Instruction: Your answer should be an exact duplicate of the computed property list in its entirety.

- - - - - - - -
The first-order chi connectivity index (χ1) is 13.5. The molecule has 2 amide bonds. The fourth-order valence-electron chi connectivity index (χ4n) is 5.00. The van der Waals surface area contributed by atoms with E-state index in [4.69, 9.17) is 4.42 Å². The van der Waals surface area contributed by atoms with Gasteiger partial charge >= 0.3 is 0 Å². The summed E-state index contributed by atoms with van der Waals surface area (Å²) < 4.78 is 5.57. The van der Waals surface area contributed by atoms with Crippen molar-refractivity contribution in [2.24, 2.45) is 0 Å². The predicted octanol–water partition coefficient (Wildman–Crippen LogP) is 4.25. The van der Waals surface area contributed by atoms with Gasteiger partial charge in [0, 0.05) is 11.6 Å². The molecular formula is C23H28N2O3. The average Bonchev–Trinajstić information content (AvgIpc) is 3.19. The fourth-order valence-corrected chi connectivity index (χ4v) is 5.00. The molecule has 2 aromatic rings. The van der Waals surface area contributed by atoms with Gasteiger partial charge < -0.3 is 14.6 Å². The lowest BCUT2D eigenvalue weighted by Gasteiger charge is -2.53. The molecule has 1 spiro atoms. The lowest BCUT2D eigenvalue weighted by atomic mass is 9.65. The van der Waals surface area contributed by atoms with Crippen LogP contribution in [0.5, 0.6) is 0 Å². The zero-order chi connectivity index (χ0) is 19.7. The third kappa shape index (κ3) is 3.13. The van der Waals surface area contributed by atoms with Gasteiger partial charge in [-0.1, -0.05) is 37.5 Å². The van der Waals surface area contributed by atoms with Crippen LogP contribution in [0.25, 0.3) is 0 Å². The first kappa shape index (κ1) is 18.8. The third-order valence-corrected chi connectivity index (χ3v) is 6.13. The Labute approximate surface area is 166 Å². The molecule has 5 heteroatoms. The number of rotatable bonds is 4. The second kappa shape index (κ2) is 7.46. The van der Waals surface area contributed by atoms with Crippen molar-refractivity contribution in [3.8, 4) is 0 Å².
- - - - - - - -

The first-order chi connectivity index (χ1) is 13.5. The molecule has 2 amide bonds. The fourth-order valence-electron chi connectivity index (χ4n) is 5.00. The van der Waals surface area contributed by atoms with E-state index in [4.69, 9.17) is 4.42 Å². The van der Waals surface area contributed by atoms with Gasteiger partial charge >= 0.3 is 0 Å². The summed E-state index contributed by atoms with van der Waals surface area (Å²) < 4.78 is 5.57. The van der Waals surface area contributed by atoms with Crippen molar-refractivity contribution in [2.24, 2.45) is 0 Å². The predicted octanol–water partition coefficient (Wildman–Crippen LogP) is 4.25. The van der Waals surface area contributed by atoms with Gasteiger partial charge in [0, 0.05) is 11.6 Å². The molecular formula is C23H28N2O3. The average Bonchev–Trinajstić information content (AvgIpc) is 3.19. The fourth-order valence-corrected chi connectivity index (χ4v) is 5.00. The molecule has 2 aromatic rings. The van der Waals surface area contributed by atoms with Gasteiger partial charge < -0.3 is 14.6 Å². The lowest BCUT2D eigenvalue weighted by Gasteiger charge is -2.53. The molecule has 1 spiro atoms. The lowest BCUT2D eigenvalue weighted by atomic mass is 9.65. The van der Waals surface area contributed by atoms with Crippen LogP contribution in [0.5, 0.6) is 0 Å². The zero-order chi connectivity index (χ0) is 19.7. The third kappa shape index (κ3) is 3.13. The van der Waals surface area contributed by atoms with Gasteiger partial charge in [-0.1, -0.05) is 37.5 Å². The van der Waals surface area contributed by atoms with Crippen LogP contribution in [0.25, 0.3) is 0 Å². The first kappa shape index (κ1) is 18.8. The third-order valence-corrected chi connectivity index (χ3v) is 6.13. The Labute approximate surface area is 166 Å². The molecule has 5 heteroatoms. The number of rotatable bonds is 4. The second kappa shape index (κ2) is 7.46. The van der Waals surface area contributed by atoms with Crippen molar-refractivity contribution in [3.8, 4) is 0 Å².